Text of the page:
May 20, 2019

Stepping on the Gas: Future-Proofing Estonia’s Energy Market and Security

Reuters/Scanpix
A liquefied natural gas (LNG) tanker is tugged towards a thermal power station in Futtsu, east of Tokyo, Japan November 13, 2017.
A liquefied natural gas (LNG) tanker is tugged towards a thermal power station in Futtsu, east of Tokyo, Japan November 13, 2017.

The Baltic region is making a significant progress in developing functioning regional natural gas market, expanding and integrating the related infrastructure, and ensuring the security of supply.

However, there are multiple factors—at the national, regional, European and even global levels—that prevent this from becoming an ideal market capable of delivering greater security at a reasonable cost. Liquidity of the market is low due to falling consumption; state aid and state participation in the energy enterprises discourage private investments and distort market conditions, while geopolitical tensions between the West and Russia add further complications.

The report considers the trends in the overall natural gas sector—such as greater portion of trade being conducted in gas trading hubs; more reliance on spot pricing rather than long-term contracts; LNG glut in the global markets, introduction of “virtual pipelines” and flexible infrastructure, pressure to reduce CO2 emissions as well as the US entry into the global LNG market as a major player—and analyses their implications to Estonia. It puts forward a number of recommendations on how to create and sustain the conditions necessary for efficient natural gas market in the region as well as for improved energy security of Estonia:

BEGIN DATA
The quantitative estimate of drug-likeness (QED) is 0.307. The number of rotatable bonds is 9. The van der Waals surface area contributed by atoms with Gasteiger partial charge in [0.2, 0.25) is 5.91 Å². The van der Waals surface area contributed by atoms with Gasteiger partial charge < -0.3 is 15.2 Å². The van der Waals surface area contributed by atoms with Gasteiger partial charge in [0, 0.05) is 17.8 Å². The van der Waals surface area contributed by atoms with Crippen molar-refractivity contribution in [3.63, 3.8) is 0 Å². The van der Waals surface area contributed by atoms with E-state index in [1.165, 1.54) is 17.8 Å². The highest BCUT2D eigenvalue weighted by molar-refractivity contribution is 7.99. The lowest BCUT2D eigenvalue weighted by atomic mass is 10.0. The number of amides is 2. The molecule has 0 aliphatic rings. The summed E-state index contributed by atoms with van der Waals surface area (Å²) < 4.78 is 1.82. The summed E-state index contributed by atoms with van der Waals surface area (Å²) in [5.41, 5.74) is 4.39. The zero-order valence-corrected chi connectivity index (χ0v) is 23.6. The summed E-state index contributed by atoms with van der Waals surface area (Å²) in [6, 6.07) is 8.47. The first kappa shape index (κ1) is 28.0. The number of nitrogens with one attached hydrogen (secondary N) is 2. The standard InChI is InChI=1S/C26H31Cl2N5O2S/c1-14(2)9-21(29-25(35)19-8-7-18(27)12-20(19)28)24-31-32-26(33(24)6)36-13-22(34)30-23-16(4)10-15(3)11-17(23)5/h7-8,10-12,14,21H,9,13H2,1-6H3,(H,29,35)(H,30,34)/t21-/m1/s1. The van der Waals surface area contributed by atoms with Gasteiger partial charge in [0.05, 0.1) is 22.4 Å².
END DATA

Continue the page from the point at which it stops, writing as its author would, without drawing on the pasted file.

• Estonia needs to argue for a free-market approach to energy security and promote this principle

within the European Council.

  • Estonia needs to establish the position of energy minister or even create a separate energy

ministry. Greater political weight is needed to promote the energy policy agenda and Estonia’s

national interests abroad.

  • Flexible LNG infrastructure should be favoured over capital-intensive infrastructure, and Estonia

has an opportunity to reinforce LNG-to-LNG competition in the region.

  • Vertical integration in the Estonian gas market needs to be taken seriously into account and

conditions for market fragmentation need to be developed.

  • In the event of an energy market “weaponisation” by the external geopolitical players, Estonia should create a framework allowing for greater reliance on US LNG, while still working to promote competition in the markets.
  • Domestically, the focus should be on incremental gas demand in power generation and transport.

 

Download: Stepping on the Gas: Future-Proofing Estonia’s Energy Market and Security (PDF)

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